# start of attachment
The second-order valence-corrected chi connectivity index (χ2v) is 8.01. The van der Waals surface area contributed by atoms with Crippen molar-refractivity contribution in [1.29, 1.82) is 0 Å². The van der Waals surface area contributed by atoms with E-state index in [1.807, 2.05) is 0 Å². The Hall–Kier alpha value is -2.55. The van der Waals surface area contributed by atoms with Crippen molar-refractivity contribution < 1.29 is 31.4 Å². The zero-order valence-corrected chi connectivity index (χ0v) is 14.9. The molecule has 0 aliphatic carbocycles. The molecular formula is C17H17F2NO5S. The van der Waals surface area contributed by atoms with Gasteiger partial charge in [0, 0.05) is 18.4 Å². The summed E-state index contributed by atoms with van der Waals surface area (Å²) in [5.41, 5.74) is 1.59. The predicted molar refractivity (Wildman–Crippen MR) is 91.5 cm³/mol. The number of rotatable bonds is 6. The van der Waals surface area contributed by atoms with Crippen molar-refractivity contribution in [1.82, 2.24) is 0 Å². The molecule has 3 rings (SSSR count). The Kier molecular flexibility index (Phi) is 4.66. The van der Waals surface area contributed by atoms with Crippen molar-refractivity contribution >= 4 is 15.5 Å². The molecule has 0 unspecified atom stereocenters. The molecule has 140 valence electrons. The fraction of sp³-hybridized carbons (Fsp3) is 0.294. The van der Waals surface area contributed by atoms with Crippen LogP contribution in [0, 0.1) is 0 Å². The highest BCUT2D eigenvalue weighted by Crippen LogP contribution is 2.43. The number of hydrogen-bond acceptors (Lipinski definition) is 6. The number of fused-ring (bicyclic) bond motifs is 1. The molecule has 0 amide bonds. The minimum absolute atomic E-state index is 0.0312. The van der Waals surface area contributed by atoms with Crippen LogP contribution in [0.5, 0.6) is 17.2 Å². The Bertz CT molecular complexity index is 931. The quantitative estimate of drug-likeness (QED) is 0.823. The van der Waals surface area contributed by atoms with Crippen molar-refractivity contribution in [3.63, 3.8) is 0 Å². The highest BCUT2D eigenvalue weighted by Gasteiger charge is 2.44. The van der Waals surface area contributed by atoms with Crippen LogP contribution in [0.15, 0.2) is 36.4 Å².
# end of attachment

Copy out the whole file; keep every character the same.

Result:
The second-order valence-corrected chi connectivity index (χ2v) is 8.01. The van der Waals surface area contributed by atoms with Crippen molar-refractivity contribution in [1.29, 1.82) is 0 Å². The van der Waals surface area contributed by atoms with E-state index in [1.807, 2.05) is 0 Å². The Hall–Kier alpha value is -2.55. The van der Waals surface area contributed by atoms with Crippen molar-refractivity contribution < 1.29 is 31.4 Å². The zero-order valence-corrected chi connectivity index (χ0v) is 14.9. The molecule has 0 aliphatic carbocycles. The molecular formula is C17H17F2NO5S. The van der Waals surface area contributed by atoms with Gasteiger partial charge in [0, 0.05) is 18.4 Å². The summed E-state index contributed by atoms with van der Waals surface area (Å²) in [5.41, 5.74) is 1.59. The predicted molar refractivity (Wildman–Crippen MR) is 91.5 cm³/mol. The number of rotatable bonds is 6. The van der Waals surface area contributed by atoms with Crippen molar-refractivity contribution in [1.82, 2.24) is 0 Å². The molecule has 3 rings (SSSR count). The Kier molecular flexibility index (Phi) is 4.66. The van der Waals surface area contributed by atoms with Crippen molar-refractivity contribution >= 4 is 15.5 Å². The molecule has 0 unspecified atom stereocenters. The molecule has 140 valence electrons. The fraction of sp³-hybridized carbons (Fsp3) is 0.294. The van der Waals surface area contributed by atoms with Crippen LogP contribution in [0, 0.1) is 0 Å². The highest BCUT2D eigenvalue weighted by Crippen LogP contribution is 2.43. The number of hydrogen-bond acceptors (Lipinski definition) is 6. The number of fused-ring (bicyclic) bond motifs is 1. The molecule has 0 amide bonds. The minimum absolute atomic E-state index is 0.0312. The van der Waals surface area contributed by atoms with Crippen LogP contribution in [0.5, 0.6) is 17.2 Å². The Bertz CT molecular complexity index is 931. The quantitative estimate of drug-likeness (QED) is 0.823. The van der Waals surface area contributed by atoms with Crippen molar-refractivity contribution in [3.63, 3.8) is 0 Å². The highest BCUT2D eigenvalue weighted by Gasteiger charge is 2.44. The van der Waals surface area contributed by atoms with Crippen LogP contribution in [0.15, 0.2) is 36.4 Å².